As you may have already read in a prior post, I’ve covered my personal ‘music map’ going back to circa 1983. While I’m not entirely certain exactly which year my dad brought home out first video game console, I’m reasonably sure it was around 1982, which would predate even my earliest music memories. So without further ado, here is my gaming map.
The soothing, metronomic sound of rain drops pelting my large awning windows. The sky is a seemingly interminable charcoal gray. When the light is blocked out, in comes the inspiration to listen to some rainy Saturday afternoon tunes.
Spending time in front of my laptop today knocking out some work, and these are some of the songs that are helping carry me through the day.
Let’s take a trip back to the final scene of Mad Men’s fifth season.
As Don walks away from Megan as she is about to begin the acting career that he finally enabled, take a look at his face (picture above). You can’t see it. It’s shrouded in darkness. As Don moves closer and closer to what seems like an interminable abyss, Nancy Sinatra’s rendition of “You Only Live Twice” broodily revs up as Megan’s image continues to shrink into the background. Finally, the scene shifts to a familiar setting: a bustling bar. Don leans into the bar, orders a “neat old-fashioned” and lights a cigarette like he’s done hundreds of times over 5+ seasons. Home at last. No longer faking it like the actor Megan pretends to be. And of course no Don bar scene would be complete without a female prowler, who left us pondering the question, “Are you alone?”
Our minds are becoming bookended by glass.
—Google co-founder Sergey Brin, speaking at TED earlier today
This statement is notable because it’s safe to assume that as an original Googler, Sergey Brin has profited handsomely from people’s addictions to that very same ‘glass’ he speaks of. Google’s Android is the most popular mobile operating system in the world with as many as 700 million active Android devices. Sure, part of his motivation for describing the use of smartphones as ‘emasculating’ may have been the fact that he was hocking Google Glass, the company’s newest gadget that places many of the smartphone’s functions right into your field of vision (which is aimed to bring information ‘closer to our senses’) using a connected pair of futuristic glasses that remind me of something future soldiers or cyborgs would wear. (The Verge’s Joshua Topolsky has spent time with the glasses and you can read his fascinating take here.)
With all their speed forward, connected devices have actually taken us a step back in civilization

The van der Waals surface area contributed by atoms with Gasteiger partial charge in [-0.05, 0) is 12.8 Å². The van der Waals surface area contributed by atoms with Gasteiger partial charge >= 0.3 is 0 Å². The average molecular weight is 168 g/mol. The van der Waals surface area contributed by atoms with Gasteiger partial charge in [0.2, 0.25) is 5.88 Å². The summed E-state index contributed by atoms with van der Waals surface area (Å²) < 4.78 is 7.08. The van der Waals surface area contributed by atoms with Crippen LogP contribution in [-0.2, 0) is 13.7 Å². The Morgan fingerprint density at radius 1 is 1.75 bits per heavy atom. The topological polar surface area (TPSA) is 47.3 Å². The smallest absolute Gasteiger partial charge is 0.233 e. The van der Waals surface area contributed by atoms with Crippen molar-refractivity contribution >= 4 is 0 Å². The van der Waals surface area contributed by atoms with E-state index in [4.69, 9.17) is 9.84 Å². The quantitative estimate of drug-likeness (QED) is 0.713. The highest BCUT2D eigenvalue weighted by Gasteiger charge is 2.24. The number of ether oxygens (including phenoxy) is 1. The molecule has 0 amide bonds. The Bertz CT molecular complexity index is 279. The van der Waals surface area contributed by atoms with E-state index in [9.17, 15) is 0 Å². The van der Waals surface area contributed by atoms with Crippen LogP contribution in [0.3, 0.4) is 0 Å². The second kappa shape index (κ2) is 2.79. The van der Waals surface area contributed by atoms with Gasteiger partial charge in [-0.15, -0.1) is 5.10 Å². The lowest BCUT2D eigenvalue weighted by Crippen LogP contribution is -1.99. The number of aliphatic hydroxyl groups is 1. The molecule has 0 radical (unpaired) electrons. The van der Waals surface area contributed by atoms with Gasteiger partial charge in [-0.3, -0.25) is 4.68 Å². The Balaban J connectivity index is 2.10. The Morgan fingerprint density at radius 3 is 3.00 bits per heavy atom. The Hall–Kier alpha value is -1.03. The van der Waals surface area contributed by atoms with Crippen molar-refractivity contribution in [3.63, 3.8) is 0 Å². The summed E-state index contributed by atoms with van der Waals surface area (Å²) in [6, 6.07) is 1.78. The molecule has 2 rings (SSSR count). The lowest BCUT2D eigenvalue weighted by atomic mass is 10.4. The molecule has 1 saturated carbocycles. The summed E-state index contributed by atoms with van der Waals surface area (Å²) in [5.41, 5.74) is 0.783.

I ‘discovered’ the Beatles relatively late in life. My teens were spent moving between love affairs with the likes of U2, The Cure, The Smiths, Depeche Mode, Pearl Jam, and Red Hot Chili Peppers — bands of the moment that were peaking or just past their apexes.
Let’s face facts, the console wars aren’t what they used to be. Back in 2005 when Microsoft raced to
rush out release the Xbox 360 a year ahead of its competitors at Nintendo and Sony, the buzz for the next generation of consoles was truly palpable and the competition would prove to be fierce. A quick Wikipedia search of lifetime console sales puts Wii at just under 100 million, Xbox 360 at 76 million, and PS3 at 70 million (or as high as 77 million according to IDC estimates), ranking 3rd, 4th, and 5th all time, respectively.
Before I go into detail, let’s take a quick look at the original definition of jailbreak.
1. an escape from prison, especially by forcible means.
The “prison” here is Apple’s restrictive “walled garden” operating system (iOS) that allows little to no customization by its users. “Forcible means” is the software that allows users to hack into Apple’s delicately crafted OS. And the “escape” is users having fun in this new freer playground. You get the picture.
My earliest memory of music is probably my mom’s Thriller album. I remember the vinyl jacket – Michael Jackson clad in black & white just glowing and laying back casually, looking like coolest guy I’d ever seen. At 34, my memory isn’t what it used to be, so there may be earlier memories buried deep down in my subconscious and forgotten dreams, but when you think about it, in 1983, what album mattered more than Thriller? So it’s no surprise that it may be my first memorable music memory, if you will.
This nostalgia got me to thinking about how my music listening has evolved over the years. Here’s a visual tour through the evolution. I’ll limit words to just the captions and headings. Let’s call it a “Music Map.” (Credit to coworker Sheila L for the name)